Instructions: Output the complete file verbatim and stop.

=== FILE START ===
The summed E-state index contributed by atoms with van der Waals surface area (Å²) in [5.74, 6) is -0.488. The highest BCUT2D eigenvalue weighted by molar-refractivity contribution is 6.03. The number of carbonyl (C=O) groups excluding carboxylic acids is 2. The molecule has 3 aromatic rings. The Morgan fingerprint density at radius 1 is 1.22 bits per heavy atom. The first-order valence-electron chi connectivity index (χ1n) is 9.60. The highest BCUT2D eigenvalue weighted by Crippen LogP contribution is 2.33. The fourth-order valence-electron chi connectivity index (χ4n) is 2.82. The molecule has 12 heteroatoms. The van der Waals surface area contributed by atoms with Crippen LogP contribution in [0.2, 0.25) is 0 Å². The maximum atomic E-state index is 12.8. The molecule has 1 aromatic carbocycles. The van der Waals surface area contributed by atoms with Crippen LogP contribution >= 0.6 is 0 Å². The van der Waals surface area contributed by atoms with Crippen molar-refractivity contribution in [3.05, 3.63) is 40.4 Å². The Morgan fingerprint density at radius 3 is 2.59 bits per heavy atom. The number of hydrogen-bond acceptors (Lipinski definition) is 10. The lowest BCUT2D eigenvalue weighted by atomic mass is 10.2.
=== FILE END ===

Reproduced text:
The summed E-state index contributed by atoms with van der Waals surface area (Å²) in [5.74, 6) is -0.488. The highest BCUT2D eigenvalue weighted by molar-refractivity contribution is 6.03. The number of carbonyl (C=O) groups excluding carboxylic acids is 2. The molecule has 3 aromatic rings. The Morgan fingerprint density at radius 1 is 1.22 bits per heavy atom. The first-order valence-electron chi connectivity index (χ1n) is 9.60. The highest BCUT2D eigenvalue weighted by Crippen LogP contribution is 2.33. The fourth-order valence-electron chi connectivity index (χ4n) is 2.82. The molecule has 12 heteroatoms. The van der Waals surface area contributed by atoms with Crippen LogP contribution in [0.2, 0.25) is 0 Å². The maximum atomic E-state index is 12.8. The molecule has 1 aromatic carbocycles. The van der Waals surface area contributed by atoms with Crippen LogP contribution >= 0.6 is 0 Å². The van der Waals surface area contributed by atoms with Crippen molar-refractivity contribution in [3.05, 3.63) is 40.4 Å². The Morgan fingerprint density at radius 3 is 2.59 bits per heavy atom. The number of hydrogen-bond acceptors (Lipinski definition) is 10. The lowest BCUT2D eigenvalue weighted by atomic mass is 10.2.